Inflation And The Rule of 20

Many pundits currently fear the return of inflation. It is therefore appropriate to verify how the Rule of 20 behaved during years of rising inflation. Could it be that since the market multiple is believed to anticipate changes in inflation, the Rule of 20 would tend to be “behind the ball” in a rising CPI environment?

The first chart sets the challenge. Inflation has been well contained and reasonably stable since 1982, unlike during the 1968 to 1982 period.


As a reminder, the Rule of 20 states that fair P/E on trailing earnings equals 20 minus inflation. Since the Rule of 20 uses trailing inflation, there is the risk it might lag rising inflation expectations and fail to give the right signals as a result.


looking at the longer period of Jan. 68 (CPI +3.7%) to March 1980 (CPI + 14.8%), the Rule of 20 P/E (trailing P/E + inflation) crossed the 20 “fair value” line into the rising risk yellow zone in July 1967 (S&P 500 Index at 95). It remained into the riskier zones pretty much until September 1975 (S&P 500 at 84, CPI +2.9%). The Rule of 20 P/E then dropped deep into the lower risk zone, troughing at 14.2 in February 1978 when the S&P 500 Index began a 23-month rise from 87 to 114 in January 1980 when the Rule of 20 P/E reached 21.5. Equities kept rising for another 11 months to peak at 150 in November 1980 when the Rule of 20 P/E reached 22.2, only to crash 33% to 100 in July 1982 when the Rule of 20 P/E got back into extreme low risk again at 14.1.

During all those years, inflation fluctuated tremendously but always in a rising trend of higher highs and higher lows until Paul Volcker and Ronald Reagan got really serious about it.

These blowout charts help appreciate how the Rule of 20 kept investors prudent until late 1975 amid a roller-coaster equity market. During the following 4 years, corporations adapted to higher inflation, particularly to higher oil prices, and earnings rose rapidly enough to offset rising inflation. Rising earnings, combined with generally flat equity markets, brought the Rule of 20 P/E well into the low risk zone, reaching a 23-year low of 14.2 in February 1978 at 87 on the S&P 500 Index, a level never seen again.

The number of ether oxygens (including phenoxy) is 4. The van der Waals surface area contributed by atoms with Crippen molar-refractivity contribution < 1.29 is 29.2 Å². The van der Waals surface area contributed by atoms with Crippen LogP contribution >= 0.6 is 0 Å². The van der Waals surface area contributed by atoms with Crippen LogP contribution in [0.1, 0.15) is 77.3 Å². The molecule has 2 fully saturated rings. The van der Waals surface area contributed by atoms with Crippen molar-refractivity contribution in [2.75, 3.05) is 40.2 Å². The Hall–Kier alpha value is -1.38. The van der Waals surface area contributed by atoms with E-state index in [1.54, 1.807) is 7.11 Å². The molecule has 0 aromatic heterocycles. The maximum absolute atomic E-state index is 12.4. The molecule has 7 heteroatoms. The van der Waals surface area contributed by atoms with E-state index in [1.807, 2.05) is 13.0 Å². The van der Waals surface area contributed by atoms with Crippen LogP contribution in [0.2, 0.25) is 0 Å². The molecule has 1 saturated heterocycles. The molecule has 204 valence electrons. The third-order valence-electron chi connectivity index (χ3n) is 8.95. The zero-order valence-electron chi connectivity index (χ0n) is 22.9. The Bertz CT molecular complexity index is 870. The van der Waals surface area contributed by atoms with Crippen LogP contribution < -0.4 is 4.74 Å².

However, the 14-month period between December 1976 and February 1978 was not favourable as equity markets declined 18.7% even though the Rule of 20 P/E was in very low risk range (16) at the end of 1976. It took 2 years to get back on side but, as mentioned, the lows of February 1978 were never revisited.

To conclude, the Rule of 20 worked just as well when inflation was high and rising rapidly, perhaps a suggestion that investors are not as adept at anticipating inflation as generally believed. In any event, investors should realize how much better it is to deal with real, trailing, data on earnings and inflation, rather than trying to crystal ball them.


2 thoughts on “Inflation And The Rule of 20

  1. Denis-
    Thank you for doing this. I sort of eyeballed the charts and thought it would look something like this. In total, the track-record of the indicator remains fairly impressive though I continue to think you are not treating Shiller P/E fairly…

    Remind me– are you always using “as-reported” earnings or at some point more recently do you switch to “operating” earnings? I know you made a pretty common sense adjustment for 2008.

    Thanks again for the update

    • Sorry for late reply JJ.
      I wish I could use the Shiller P/E but as I showed in The Shiller P/E: Alas, A Useless Friend, its use of the last 10 yrs earnings currently distorts the denominator which inflates the P/E reading.

      In fact, I am using trailing operating earnings. The only exception was in 2008 when the exceptional circumstances necessitated using common sense as you say.

      Best regards


Leave a Reply

Your email address will not be published. Required fields are marked *